A June change in state regulations will make home-delivery service more feasible for recreational marijuana businesses.
The limit on the value of marijuana products that a deliveryperson may carry increased in June from $100 to $3,000, said Mark Pettinger, spokesman for the Recreational Marijuana Program of the Oregon Liquor Control Commission. State regulations will allow licensed, recreational marijuana retailers to deliver products to residential addresses only, not business addresses such as hotels, motels, bed-and-breakfast inns or public property such as parks and campgrounds. Like any topic in marijuana regulation, that may change.
“Is that to say there might not be some accommodation legally or by administrative rule?” he said. “That might happen, but for now, particularly with delivery of cannabis products, (the regulation) is pretty straightforward.”
Currently, medical marijuana dispensaries may not make home deliveries. The OLCC expects to issue retail licenses before the year is out, and most medical marijuana dispensaries are expected to switch to retail sales.
Nick Harsell, owner of High Grade Organics, a Bend dispensary on Davis Avenue, said he expects his shop will be making home deliveries next summer. With more marijuana products allowed in the vehicle, a delivery driver may make more deliveries per outing, reducing overall costs.
Harsell has no detailed plans but foresees a service built around software that takes orders and tracks deliveries to the consumers’ doors, he said. He expects competition among Bend marijuana retailers to heat up around delivery service.
“If everyone has a delivery service, how do you discriminate between delivery services?” Harsell said.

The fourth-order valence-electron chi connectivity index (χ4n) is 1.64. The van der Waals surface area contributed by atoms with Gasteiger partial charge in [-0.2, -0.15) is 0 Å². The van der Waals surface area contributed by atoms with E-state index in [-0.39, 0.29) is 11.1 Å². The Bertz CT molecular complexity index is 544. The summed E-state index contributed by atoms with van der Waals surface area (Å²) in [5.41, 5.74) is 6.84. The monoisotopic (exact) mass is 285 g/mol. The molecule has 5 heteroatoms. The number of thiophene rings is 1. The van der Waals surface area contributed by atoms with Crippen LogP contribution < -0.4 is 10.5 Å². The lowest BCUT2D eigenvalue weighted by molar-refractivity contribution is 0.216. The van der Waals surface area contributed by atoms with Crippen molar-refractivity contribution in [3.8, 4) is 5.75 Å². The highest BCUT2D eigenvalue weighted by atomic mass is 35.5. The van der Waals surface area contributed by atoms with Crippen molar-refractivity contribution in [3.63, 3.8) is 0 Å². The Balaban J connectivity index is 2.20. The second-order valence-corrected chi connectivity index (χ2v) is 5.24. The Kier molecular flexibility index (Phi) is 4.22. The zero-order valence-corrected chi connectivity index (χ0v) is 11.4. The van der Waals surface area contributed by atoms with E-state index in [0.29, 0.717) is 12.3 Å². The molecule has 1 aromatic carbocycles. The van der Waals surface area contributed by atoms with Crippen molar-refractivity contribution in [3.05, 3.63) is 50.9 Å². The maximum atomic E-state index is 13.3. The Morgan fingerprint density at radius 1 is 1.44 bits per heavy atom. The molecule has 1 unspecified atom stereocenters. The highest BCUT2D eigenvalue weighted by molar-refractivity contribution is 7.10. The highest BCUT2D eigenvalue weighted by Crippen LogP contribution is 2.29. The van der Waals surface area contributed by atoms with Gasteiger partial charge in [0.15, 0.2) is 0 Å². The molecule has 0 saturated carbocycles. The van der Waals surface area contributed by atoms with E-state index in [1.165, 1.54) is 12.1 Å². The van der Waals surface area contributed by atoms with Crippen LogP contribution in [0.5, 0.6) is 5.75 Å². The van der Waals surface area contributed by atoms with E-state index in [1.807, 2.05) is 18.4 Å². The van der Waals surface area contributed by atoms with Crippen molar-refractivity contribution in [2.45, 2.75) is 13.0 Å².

Lizette Coppinger, co-owner of Cannabend on NE Third Street, one of 17 dispensaries in Bend, said she expects home deliveries will benefit medical marijuana patients, particularly.
“We started out as a medical facility, and we still do think of our patients,” Coppinger said. “Many are not able to leave their homes … or their caregivers can’t step out.”
Retail sales of limited amounts of recreational marijuana are permitted at medical marijuana dispensaries under an Oregon Health Authority program that expires Dec. 31. Dispensaries that have already applied for OLCC recreational licenses may submit a delivery plan, Pettinger said. New applicants should include that plan in their paperwork.
According to the regulations, each delivery must be documented. Marijuana products carried for delivery must be locked up in a box securely affixed to the delivery motor vehicle. Deliveries may be made only between 8 a.m. and 9 p.m., and customers must show identification when the delivery arrives.
Harsell said he would employ software of the kind created by Baker, a Denver-based firm that built an “order-ahead platform” for marijuana consumers. Eventually, he foresees a subscription model that sends consumers a prepaid, monthly package, like wine-of-the-month clubs.
“I see it as opening a door for people that don’t feel comfortable going into a dispensary,” Harsell said, “or wanting (delivery) strictly for the convenience of it, but also being private about it.”
— Reporter: 541-617-7815,